Review: AUDREY, THE NEW MUSICAL at Creative Cauldron

A sweeping, stunning new musical!

By: Jun. 03, 2023
Review: AUDREY, THE NEW MUSICAL at Creative Cauldron
Enter Your Email to Unlock This Article

Plus, get the best of BroadwayWorld delivered to your inbox, and unlimited access to our editorial content across the globe.




Existing user? Just click login.

Danielle Moore's Audrey, The New Musical about Audrey Hepburn, makes its DC premier in a limited run at Creative Cauldron, and the show is giving DC audiences a tantalizing first glimpse at a production with great potential. Moore is the creative force behind Audrey, having written the book and lyrics, and composed the score, and she has crafted a compelling story from Hepburn's fascinating and complex life.

Audrey interweaves flashbacks (from Hepburn's childhood during the Nazi occupation of the Netherlands in World War II) with scenes from her meteoric rise to stardom and her turbulent personal life, concluding with her decision to step away from the spotlight in the late 1960's.

Review: AUDREY, THE NEW MUSICAL at Creative Cauldron
Garrett Matthews as Gregory Peck and
Rebecca Ballinger as Audrey Hepburn,
Credit: William Gallagher

Veteran DC-area actor and Creative Cauldron alum Rebecca Ballinger (Audrey) not only exudes Hepburn's grace and charm, but she delivers a very credible version of the star's unusual accent, as well. Moore's libretto is full of clever dialogue; sadly, much of that dialogue was lost due to low level background noise from the theatre's ventilation system, and a cast-wide tendency to under-project. While much of Ballinger's delivery was noteworthy, she also exhibited a tendency to rush a lot of her dialogue - possibly in order to keep the pace of the scenes moving. Vocally, the role is challenging, and Ballinger's voice shines in the lower registers, but she really had to work to sing the higher notes of several songs, and her vocals often faded. She really connected with the audience in the big production numbers - Make a Spectacle and The Go-Go Lightly Drag in particular were two numbers where she really dazzled.

Much of the story is devoted to the men in Hepburn's life, and ensemble members Ricky Drummond (Bill Holden), Santiago Alfonzo Meza (Mel Ferrer), Garrett Matthews (Gregory Peck), and Patrick Mahoney (Humphrey Bogart) have all crafted fine renditions of Hepburn's leading men. Drummond, Meza and Tyler Cramer (Givenchy) in particular share great on stage chemistry with Ballinger, and Meza captures Ferrer's many moods in a very organic and effortless way. Although credited as Bogart, some of Mahoney's finest moments in the show come during his portrayal of a compassionate physician (and member of the Resistance) in the WWII flashback scenes. Among the female ensemble members, Bianca Lipford (Edith Head) steals every scene she's in, with an energy and sass that is infectious.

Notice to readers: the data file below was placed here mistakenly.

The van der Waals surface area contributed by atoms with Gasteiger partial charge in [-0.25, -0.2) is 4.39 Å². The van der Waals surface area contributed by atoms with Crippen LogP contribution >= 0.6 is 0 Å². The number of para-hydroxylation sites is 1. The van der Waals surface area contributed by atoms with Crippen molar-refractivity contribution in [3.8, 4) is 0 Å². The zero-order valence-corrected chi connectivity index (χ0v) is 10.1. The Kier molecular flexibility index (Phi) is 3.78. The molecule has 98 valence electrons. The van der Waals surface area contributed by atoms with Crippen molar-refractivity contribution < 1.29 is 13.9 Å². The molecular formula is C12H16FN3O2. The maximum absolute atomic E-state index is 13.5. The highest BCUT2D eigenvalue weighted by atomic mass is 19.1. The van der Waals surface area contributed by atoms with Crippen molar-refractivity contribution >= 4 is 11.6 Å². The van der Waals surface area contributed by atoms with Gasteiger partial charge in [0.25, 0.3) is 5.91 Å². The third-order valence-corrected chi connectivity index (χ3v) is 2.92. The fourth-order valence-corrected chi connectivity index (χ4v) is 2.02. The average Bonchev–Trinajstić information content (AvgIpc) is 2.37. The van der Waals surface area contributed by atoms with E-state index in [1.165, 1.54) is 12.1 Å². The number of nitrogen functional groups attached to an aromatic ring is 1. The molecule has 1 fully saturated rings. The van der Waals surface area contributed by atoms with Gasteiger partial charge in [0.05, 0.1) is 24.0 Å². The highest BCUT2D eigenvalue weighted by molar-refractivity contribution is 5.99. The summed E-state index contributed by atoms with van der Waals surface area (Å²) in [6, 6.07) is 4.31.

Any show about Audrey Hepburn has to pay homage to her many iconic looks, and the influence she had on fashion. Costume Designer Margie Jervis has done a noteworthy job of recreating many of the signature dresses that defined Hepburn's style, both on and off the silver screen. Jervis also served as the scenic designer for the production, crafting a versatile playing space that is defined by two large video projection flats in the upstage area. Projection Designer James Morrison's projections run the gamut from striking to mundane, but his work sets much of the mood, without distracting from the action in front of them, and he deserves credit for having a deft touch.

Director Laura Conners Hull keeps the action moving at a fairly brisk pace, and Music Director Merissa Driscoll has done great work preparing both the leads and ensemble to sing a score that is tricky in places, due to some awkward phrasing and unusual interval and registration choices by Moore.

(In the interest of full disclosure, this reviewer has worked with several people involved with this production.)

The inherent challenge with biographical stories about iconic performers is the question of what to leave in and what to leave out. Too often, writers become so engrossed in their subject matter that they find it difficult to condense and compress, and Audrey is no exception. Moore has written a strong book, but it needs to be pared down - there are too many subplots, and too much time is spent on the "behind-the-scenes" machinations that occur on any film set. Musically, Moore might have benefitted from having a collaborator or two - there are some good songs among the upbeat numbers in the show, but she leans too heavily on expository ballads, many of which feel and sound so similar that they become monotonous, and the audience tunes out - as evidenced by the lackluster applause after many of the slower numbers. Fresh input from another songwriter might bring a little more variety and spice to the music, while a red pencil in the hands of a trusted editor would go a long way to tightening up the book.

All of which is to be expected in a show that has only been mounted twice, and is still being refined and polished. There's a lot to like about the show, with many fine performances from a talented cast. This is a rare opportunity to see a new show, and then check back in on it as it continues to evolve. Audrey has a strong foundation, and we haven't seen the last of it on a DC stage.

Audrey is a visually stunning and glamorous look back at the Golden Age of Hollywood, and the movie stars who captivated the public in the 40's, 50's, and 60's. It runs through June 4th, including a live streaming option on June 3rd, and it's suitable for all ages. Running time is approximately 2:15, with one intermission.

For more information about Creative Cauldron, click here.




Comments

To post a comment, you must register and login.



Videos